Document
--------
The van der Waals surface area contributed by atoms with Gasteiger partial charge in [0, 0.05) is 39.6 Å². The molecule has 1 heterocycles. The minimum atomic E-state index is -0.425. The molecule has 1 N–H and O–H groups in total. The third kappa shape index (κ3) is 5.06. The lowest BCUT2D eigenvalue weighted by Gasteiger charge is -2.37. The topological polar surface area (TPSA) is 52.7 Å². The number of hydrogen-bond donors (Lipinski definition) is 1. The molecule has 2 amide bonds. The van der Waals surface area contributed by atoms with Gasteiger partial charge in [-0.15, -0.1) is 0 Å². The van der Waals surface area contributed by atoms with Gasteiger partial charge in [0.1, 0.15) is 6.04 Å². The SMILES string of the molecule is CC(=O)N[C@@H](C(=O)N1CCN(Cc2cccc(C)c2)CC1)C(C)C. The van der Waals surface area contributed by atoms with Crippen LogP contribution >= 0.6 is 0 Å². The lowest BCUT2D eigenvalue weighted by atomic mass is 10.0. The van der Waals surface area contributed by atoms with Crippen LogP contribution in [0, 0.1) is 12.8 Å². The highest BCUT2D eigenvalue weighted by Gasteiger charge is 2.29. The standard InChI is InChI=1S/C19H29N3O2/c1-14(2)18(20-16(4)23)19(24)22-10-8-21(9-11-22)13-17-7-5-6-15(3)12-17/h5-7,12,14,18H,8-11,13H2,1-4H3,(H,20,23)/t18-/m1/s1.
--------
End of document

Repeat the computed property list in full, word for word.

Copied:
The van der Waals surface area contributed by atoms with Gasteiger partial charge in [0, 0.05) is 39.6 Å². The molecule has 1 heterocycles. The minimum atomic E-state index is -0.425. The molecule has 1 N–H and O–H groups in total. The third kappa shape index (κ3) is 5.06. The lowest BCUT2D eigenvalue weighted by Gasteiger charge is -2.37. The topological polar surface area (TPSA) is 52.7 Å². The number of hydrogen-bond donors (Lipinski definition) is 1. The molecule has 2 amide bonds. The van der Waals surface area contributed by atoms with Gasteiger partial charge in [-0.15, -0.1) is 0 Å². The van der Waals surface area contributed by atoms with Gasteiger partial charge in [0.1, 0.15) is 6.04 Å². The SMILES string of the molecule is CC(=O)N[C@@H](C(=O)N1CCN(Cc2cccc(C)c2)CC1)C(C)C. The van der Waals surface area contributed by atoms with Crippen LogP contribution >= 0.6 is 0 Å². The lowest BCUT2D eigenvalue weighted by atomic mass is 10.0. The van der Waals surface area contributed by atoms with Crippen LogP contribution in [0, 0.1) is 12.8 Å². The highest BCUT2D eigenvalue weighted by Gasteiger charge is 2.29. The standard InChI is InChI=1S/C19H29N3O2/c1-14(2)18(20-16(4)23)19(24)22-10-8-21(9-11-22)13-17-7-5-6-15(3)12-17/h5-7,12,14,18H,8-11,13H2,1-4H3,(H,20,23)/t18-/m1/s1.